Continue Reading

Welcome

On the Dr Oz show

DrOz-Sho569

On the show I discussed the failure of conventional medicine to address the underlying issues in many health conditions offering little more than drugs as biochemical “band aids.”

January is National GLAUCOMA Awareness Month

Glaucoma most often refers to the vision loss caused by increased intraocular pressure (IOP) as a result of greater production than outflow of the fluid of the eye (the aqueous humor). The normal intraocular pressure is about 10 to 21 mm Hg. In chronic glaucoma, the intraocular pressure is usually mildly to moderately elevated (22 to 40 mm Hg). In acute glaucoma, the intraocular pressure is greater than 40 mm Hg. Acute glaucoma is a medical emergency, fortunately it is the rarest form of glaucoma.

Chronic open-angle type glaucoma is by far the most common form. It accounts for about 70-75% of the approximately 3 million people in the United States who have glaucoma.

In some cases glaucoma develops in people with normal IOP. Referred to as low-tension glaucoma or normotensive glaucoma (NTG), this form accounts for approximately 25 to 30 percent of all glaucoma cases in the United States. NTG is more common in women than in men and affects adults averaging 60 years old. A common risk factor for NTG is low blood pressure.

Since many patients with glaucoma have no symptoms, it is important that regular eye exams be included in their annual checkup after the age of sixty. Glaucoma is a serious condition that requires strict attention.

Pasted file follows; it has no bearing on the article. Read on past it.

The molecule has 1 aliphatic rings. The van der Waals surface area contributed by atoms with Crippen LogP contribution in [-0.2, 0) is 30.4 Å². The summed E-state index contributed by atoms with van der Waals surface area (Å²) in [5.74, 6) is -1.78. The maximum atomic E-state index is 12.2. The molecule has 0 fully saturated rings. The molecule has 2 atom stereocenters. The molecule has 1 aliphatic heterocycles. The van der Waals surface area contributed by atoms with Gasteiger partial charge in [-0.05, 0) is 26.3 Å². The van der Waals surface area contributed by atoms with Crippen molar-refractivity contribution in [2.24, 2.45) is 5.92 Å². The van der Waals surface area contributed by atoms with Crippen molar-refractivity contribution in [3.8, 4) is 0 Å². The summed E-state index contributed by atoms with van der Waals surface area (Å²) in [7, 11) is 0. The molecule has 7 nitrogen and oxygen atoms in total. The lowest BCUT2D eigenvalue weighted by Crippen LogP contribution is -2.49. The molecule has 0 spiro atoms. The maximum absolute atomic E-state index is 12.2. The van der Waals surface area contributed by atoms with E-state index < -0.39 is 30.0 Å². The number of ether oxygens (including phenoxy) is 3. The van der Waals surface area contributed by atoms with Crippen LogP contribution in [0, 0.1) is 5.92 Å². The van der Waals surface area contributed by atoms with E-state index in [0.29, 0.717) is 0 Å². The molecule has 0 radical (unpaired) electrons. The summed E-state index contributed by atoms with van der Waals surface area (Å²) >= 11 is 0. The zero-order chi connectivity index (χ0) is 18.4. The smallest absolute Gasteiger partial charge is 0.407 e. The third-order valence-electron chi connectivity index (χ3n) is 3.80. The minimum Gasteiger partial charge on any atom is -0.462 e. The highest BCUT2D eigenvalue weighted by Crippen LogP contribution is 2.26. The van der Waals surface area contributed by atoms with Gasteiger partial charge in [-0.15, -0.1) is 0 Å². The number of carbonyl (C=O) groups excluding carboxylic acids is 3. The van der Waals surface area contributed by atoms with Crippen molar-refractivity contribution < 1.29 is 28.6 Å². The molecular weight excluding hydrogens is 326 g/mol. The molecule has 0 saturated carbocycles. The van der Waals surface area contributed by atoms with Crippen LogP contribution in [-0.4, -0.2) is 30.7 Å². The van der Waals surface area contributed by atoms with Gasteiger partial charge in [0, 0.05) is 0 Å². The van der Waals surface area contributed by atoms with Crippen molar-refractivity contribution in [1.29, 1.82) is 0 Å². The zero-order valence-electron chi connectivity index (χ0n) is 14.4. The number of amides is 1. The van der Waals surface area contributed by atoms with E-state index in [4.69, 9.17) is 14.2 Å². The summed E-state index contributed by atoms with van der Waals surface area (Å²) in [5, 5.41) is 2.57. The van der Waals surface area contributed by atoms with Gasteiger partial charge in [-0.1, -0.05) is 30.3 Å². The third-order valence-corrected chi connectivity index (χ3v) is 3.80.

What are the signs and symptoms of GLAUCOMA?

Since patients with the early stages of chronic glaucoma rarely have symptoms, it is important that regular eye exams be included in their annual checkup after the age of sixty. Chronic glaucoma can result in the gradual loss of peripheral vision resulting in tunnel vision.

Typical signs and symptoms of acute glaucoma include extreme pain, blurring of vision, reddened eyes, and a fixed and dilated pupil. Acute glaucoma is a medical emergency. If you are showing any signs of glaucoma, consult an ophthalmologist immediately. Unless adequately treated within twelve to forty-eight hours, an individual with acute glaucoma will become permanently blind within two to five days.

What causes GLAUCOMA?

The cause of glaucoma appears to be an abnormality in the composition of the supportive structures of the eye. Specifically, structural changes reflecting poor collagen integrity and function are the hallmark features of glaucoma. These changes lead to blockage in the flow of the aqueous humor and result in elevated intraocular pressure (IOP) readings.

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For more information, please see the completely revised and updated 3rd edition of The Encyclopedia of Natural Medicine.

Mind Your Ps and Qs

PQQ may be the perfect answer to preventing or reversing age-related mental decline.

kiwiPQQ (short for pyrroloquinoline quinone) is a vitamin-like compound found in plant foods that shows a wide range of benefits for brain function and energy production. Learn more about PQQ with the following Q&A.
What Exactly Does PQQ Do?

PQQ is an extremely potent antioxidant that is able to carry out the role of an antioxidant in the body more than 20,000 times—which is a rare thing. For example, other antioxidants, such as vitamin C, are only able to accomplish this “cycling” process about four times.
Are There Any Food Sources of PQQ?

PQQ has been found in all plant foods analyzed to date. Particularly PPQ-rich foods include parsley, green peppers, kiwi, papaya, and tofu. These foods contain 2–3 mcg of PQQ per 100 grams. Green tea provides about the same amount per 4-oz. serving. While these amounts appear to be sufficient in helping our cells carry out their basic functions, research indicates that boosting PQQ through supplementation can produce some amazing effects.